> Since JSON doesn't support serializing undefined, the first and the second
> are technically different (and there is a dubious claim about response size
> being better in the first, although compression should compensate for
> that). In addition, changing behavior here breaks tests and integrations
> out of the control of any given company.
>
> Then eval is also needed for stuff like loading JS via
> XHR/FileSystem/IndexedDB/SharedWorkers/LocalStorage and evaling it. This is
> popular on mobile web apps where devs would do anything to not use the
> network. It also happens often for cases when settings or modules are
> installed locally and the server doesn't keep track of them.
>
> Another example was that applications that cache or asynchronously load
> components aren't always in control from the page serving the HTML. Say,
> your Calendar page uses a component (via html imports or a JS file) from
> your Social Network. Changes on the hostname used to fetch (XHR), frame or
> serve resources (images, styles, scripts) used to not make a difference. It
> does now. Now in order for CSP to be deployable mashups will need to behave
> differently.
>
> There are many other examples, not really worth derailing this thread to
> be about CSP. But we haven't given up on CSP, but its not as easy to deploy
> for sufficiently complex applications developed in large modular little
> pieces that depend on each other (nonces and hashes helped a lot, but there
> are other problems that need to be worked on, as explained above). There is
> an argument to be made that CSP wasn't designed for those types of apps,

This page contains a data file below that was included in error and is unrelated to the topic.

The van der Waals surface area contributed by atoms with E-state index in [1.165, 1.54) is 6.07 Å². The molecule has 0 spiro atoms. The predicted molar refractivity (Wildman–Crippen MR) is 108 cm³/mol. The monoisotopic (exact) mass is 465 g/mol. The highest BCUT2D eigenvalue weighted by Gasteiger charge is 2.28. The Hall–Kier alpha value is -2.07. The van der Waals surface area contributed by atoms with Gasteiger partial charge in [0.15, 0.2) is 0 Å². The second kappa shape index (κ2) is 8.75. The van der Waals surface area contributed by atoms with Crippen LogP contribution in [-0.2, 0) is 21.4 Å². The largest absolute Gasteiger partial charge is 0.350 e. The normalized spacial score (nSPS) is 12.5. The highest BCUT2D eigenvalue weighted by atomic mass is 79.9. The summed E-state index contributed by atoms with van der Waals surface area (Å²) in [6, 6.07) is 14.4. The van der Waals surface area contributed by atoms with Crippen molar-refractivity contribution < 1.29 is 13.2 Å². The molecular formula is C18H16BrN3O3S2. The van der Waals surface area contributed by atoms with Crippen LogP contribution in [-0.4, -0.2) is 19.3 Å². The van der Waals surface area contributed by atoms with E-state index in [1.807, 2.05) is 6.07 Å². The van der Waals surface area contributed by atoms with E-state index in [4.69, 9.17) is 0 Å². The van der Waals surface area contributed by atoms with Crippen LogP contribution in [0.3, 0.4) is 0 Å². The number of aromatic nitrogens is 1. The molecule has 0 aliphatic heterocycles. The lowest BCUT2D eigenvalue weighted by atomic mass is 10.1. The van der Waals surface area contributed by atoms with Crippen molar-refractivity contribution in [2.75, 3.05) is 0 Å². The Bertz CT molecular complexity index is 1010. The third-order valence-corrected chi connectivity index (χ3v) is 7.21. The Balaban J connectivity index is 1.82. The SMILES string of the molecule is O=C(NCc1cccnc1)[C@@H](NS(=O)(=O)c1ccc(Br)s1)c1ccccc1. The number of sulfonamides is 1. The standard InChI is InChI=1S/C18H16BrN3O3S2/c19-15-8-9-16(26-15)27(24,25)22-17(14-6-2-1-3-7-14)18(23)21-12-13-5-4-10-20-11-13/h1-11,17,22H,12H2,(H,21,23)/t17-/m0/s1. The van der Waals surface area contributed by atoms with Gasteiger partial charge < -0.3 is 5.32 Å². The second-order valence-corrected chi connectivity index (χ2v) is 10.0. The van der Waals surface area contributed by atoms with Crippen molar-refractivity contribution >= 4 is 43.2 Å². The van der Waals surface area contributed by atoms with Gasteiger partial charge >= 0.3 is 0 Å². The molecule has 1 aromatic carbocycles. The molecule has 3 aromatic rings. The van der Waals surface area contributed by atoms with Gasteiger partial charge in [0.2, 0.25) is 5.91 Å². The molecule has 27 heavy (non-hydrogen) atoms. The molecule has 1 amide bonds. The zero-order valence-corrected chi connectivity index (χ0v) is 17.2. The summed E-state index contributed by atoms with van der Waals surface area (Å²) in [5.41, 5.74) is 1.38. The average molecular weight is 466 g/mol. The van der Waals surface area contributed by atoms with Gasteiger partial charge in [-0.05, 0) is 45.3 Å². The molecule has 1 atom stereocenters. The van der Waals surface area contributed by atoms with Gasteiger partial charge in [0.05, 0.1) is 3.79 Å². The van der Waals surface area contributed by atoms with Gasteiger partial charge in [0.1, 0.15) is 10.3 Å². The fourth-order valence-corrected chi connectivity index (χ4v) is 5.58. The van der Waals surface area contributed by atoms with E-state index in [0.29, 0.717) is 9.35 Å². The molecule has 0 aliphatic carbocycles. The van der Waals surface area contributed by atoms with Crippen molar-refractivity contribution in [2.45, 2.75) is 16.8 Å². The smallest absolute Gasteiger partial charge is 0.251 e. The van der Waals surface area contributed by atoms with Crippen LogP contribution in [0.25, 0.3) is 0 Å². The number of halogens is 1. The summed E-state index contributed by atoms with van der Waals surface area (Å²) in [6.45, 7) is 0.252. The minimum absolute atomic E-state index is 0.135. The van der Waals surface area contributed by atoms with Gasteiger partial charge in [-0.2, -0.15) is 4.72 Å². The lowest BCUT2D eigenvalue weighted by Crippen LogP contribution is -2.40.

> but we anyway want to try (say, "it's the best thing we have").
>
> At the same time, we see we can protect a bunch of services via EPR
> "overnight", and while it won't fix everything, it is simple enough and
> robust enough (security-wise) that we want to protect our users with it. At
> least for highly sensitive applications where an XSS or CSRF would be
> catastrophic for persons or companies.
>
> We also notice that a feature like this would be a lot easier to deploy
> and help us protect users than CSP or first-party cookies. Simply because
> "it just works" on older applications. If we need to, we can just flip a
> flag and fix a whole app, rather than having to redesign our authentication
> framework.
>
> The concerns raised about breaking linking on the web don't seem to take
> into consideration that EPR doesn't bring anything new to the picture in
> that aspect. Sites that wanted to do this before could have already done
> it. Believe me that from all companies in the world, the single most
> concerned on breaking linking on the web would be the search engine company.
>
> What EPR brings, that is new (for good or bad), is the possibility for an
> origin to forbid non-browsable requests (like CSS, JS, XHR, etc) to be made
> from different origins. The other thing it brings, is the possibility to do
> so *without* backwards compatibility problems or changes in application
> code/logic (which the other CSRF solutions lack).
>
> All of that in an easy to deploy format, that even old IIS admin panels
> from the 90s can adopt overnight securely.
>
Received on Thursday, 5 March 2015 20:28:30 UTC

This archive was generated by hypermail 2.3.1 : Monday, 23 October 2017 14:54:11 UTC